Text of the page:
Students hang out in the shade in Urbino, Italy, in spring 2018. Photo by Kennedy DeRaedt
Students hang out in the shade in Urbino, Italy, in spring 2018. Photo by Kennedy DeRaedt

Once in a lifetime: My semester in Urbino, Italy

By Kennedy DeRaedt, senior in advertising

In 50 years, I will remember the beautiful exterior walls of Urbino, but will I remember the small details like how the older Italian women dressed or how we played cards on the weekends?

There are so many cultural aspects and personal memories I want to stick with me forever. Some experiences I had abroad I know might never happen again. Everything I got to do in Urbino was so amazing, and I want the memories to stay fresh in my mind.

In my opinion, the chances of partaking in something great increase after crossing into Italy. In one week, I had class in a palace, saw an Italian symphony, learned how to make truffle pasta, went to the coast and saw a famous photographer’s exhibition in a nearby city. And, as part of the Urbino program, I got to experience these adventures with 11 other Iowa State students. However, each of us have our own opinion on what makes Urbino special.

One thing that is easy to notice in Urbino is the Italian culture. Life is definitely different there compared to America. Sophomore Krishaun Burns noticed how Italians use their umbrellas when it snows. We always joked about how we will notice each other across Central Campus in the winter because we will be the only Iowa State students using our umbrellas.

two people with umbrellas walk in the snow
A cultural difference between Americans and Italians is carrying umbrellas when it snows. "We don't do that in the U.S., but it's so smart," says Krishaun Burns. Photo by Krishaun Burns.

Another difference between the American and Italian culture is the personality of the people in general. Advertising major Audrey Comer thinks the Italian people are lively, friendly and easygoing. Because Urbino is a small community, it is easy to see familiar faces around town. Junior Gillian Holte loved seeing her friend Tita around town. “It’s cool to make that connection with someone who is not where you’re from,” she said.

Some of our favorite memories happened after the sun went down, or in Makenna Chapman’s case, when the sun went up. “I was in good company,” she said. “It was really peaceful.”

purple and orange sunrise with a golden retriever
Good friends, a dog and the sunrise over Urbnio are the perfect combination to form a favorite memory. "It was cool to see Urbino silent. It was really peaceful," Makenna Chapman said. Photo by Gillian Holte

Most of us did not know each other before we started the semester in Urbino, but now it seems we have created lifelong friendships.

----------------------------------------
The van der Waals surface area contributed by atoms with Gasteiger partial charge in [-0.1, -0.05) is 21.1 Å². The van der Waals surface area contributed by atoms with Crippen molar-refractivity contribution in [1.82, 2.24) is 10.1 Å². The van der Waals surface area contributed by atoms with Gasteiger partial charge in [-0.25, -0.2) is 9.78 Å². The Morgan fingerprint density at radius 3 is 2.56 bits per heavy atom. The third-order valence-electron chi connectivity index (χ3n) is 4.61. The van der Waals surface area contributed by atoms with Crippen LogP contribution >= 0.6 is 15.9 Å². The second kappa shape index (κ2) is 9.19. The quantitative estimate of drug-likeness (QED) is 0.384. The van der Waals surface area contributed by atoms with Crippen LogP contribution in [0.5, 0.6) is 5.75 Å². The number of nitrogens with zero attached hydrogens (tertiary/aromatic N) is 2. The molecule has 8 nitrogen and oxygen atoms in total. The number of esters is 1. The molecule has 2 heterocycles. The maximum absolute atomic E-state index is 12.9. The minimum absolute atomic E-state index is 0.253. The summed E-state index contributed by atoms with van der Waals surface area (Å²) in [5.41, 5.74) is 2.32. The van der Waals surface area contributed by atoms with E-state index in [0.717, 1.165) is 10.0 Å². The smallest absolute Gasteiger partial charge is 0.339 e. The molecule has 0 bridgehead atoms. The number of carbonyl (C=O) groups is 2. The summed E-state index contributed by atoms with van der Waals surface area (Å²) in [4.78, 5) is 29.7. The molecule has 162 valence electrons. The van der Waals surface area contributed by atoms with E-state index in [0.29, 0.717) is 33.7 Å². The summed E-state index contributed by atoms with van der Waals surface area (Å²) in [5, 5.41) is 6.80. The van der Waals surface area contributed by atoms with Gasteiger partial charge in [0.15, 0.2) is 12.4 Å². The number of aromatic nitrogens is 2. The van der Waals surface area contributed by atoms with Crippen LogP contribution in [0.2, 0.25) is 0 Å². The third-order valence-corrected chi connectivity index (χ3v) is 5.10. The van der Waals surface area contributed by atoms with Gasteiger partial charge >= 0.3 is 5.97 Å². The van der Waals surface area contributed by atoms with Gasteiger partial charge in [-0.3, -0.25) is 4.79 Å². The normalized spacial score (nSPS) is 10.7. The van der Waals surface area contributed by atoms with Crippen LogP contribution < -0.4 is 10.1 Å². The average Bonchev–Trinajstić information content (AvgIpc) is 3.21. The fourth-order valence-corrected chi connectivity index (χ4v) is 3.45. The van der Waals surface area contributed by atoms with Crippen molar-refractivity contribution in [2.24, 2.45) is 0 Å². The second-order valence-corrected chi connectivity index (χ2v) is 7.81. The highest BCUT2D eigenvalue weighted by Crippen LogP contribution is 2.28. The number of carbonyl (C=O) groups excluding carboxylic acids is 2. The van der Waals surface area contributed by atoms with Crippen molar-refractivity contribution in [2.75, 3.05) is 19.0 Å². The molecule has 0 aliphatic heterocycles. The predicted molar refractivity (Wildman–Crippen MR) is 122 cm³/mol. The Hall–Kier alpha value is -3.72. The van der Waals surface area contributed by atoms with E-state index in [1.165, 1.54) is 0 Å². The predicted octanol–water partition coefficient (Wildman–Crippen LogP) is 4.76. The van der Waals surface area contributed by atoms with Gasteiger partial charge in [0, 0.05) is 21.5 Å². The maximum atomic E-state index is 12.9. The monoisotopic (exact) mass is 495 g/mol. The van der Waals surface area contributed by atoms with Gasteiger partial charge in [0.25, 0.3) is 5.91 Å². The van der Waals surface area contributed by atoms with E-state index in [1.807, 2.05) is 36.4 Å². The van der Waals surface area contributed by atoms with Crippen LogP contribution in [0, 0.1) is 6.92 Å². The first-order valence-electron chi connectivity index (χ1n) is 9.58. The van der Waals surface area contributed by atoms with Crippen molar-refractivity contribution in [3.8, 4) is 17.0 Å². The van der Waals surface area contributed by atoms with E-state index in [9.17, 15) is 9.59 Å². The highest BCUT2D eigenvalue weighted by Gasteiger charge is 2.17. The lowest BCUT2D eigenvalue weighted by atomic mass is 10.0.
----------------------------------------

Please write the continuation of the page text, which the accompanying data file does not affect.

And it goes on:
Sophomore Maureen McDonald never wants to forget screaming the soundtrack of "Hamilton" late at night with her roommates Gillian and Bridget. “I have made a lot of long-lasting friends whom I can see myself connecting with when we go back to Ames,” she said.

three female students toast outdoors
Maureen McDonald (middle) gives a toast at a class lunch in Urbania on March 29, 2018. Her favorite part of the Urbino program is making life-long friends. Photo by Kennedy DeRaedt

Studying at Università degli Studi di Urbino was much different than studying at Iowa State. Rachel Cessna enjoyed getting gelato every day between classes. All of us talked about how much we would miss certain Italian foods when we returned home.

three college women holding cones filled with yellow gelato
Katlyn Campbell, Morgan Johnson and Krishaun Burns enjoy gelato on a sunny day in Urbino. Photo by Kennedy DeRaedt

A cool thing about studying in Urbino is seeing buildings and artwork from the medieval and Renaissance times. Comer said something unique about studying in Urbino was, “knowing you are where history happened.” Most of our classes focused on the history of the Renaissance, and we got to see where famous painters lived and where the Duke of Urbino held parties. It definitely beats looking at pictures in a textbook.

students gather around a female professor outside the Roman Colosseum
With the Urbino program, class is where history happened. In art history, the class learned about Roman arches and the three different types of columns in Rome. Photo by Kennedy DeRaedt

Studying in Urbino not only gave us the experience of living in Italy, but also a great way to meet new people and do new things. Italy has captured all of our hearts, and I know we will all look back on this time as one of the best experiences in our lives.

Kennedy DeRaedt is an advertising major at Iowa State University. She has worked with the Iowa State Daily, Trend and SIR magazine. After graduation, she hopes to go into photography or art direction.

This post is one in a series of blog posts written by Iowa State University students who studied abroad in Urbino, Italy, in spring 2018 with Deni Chamberlin, Greenlee School associate professor. The program focuses on mobile image making, Italian language, Renaissance art history and literature and the history of food and culture. The Greenlee School of Journalism and Communication will offer the program in collaboration with LAS Study Abroad in spring 2020.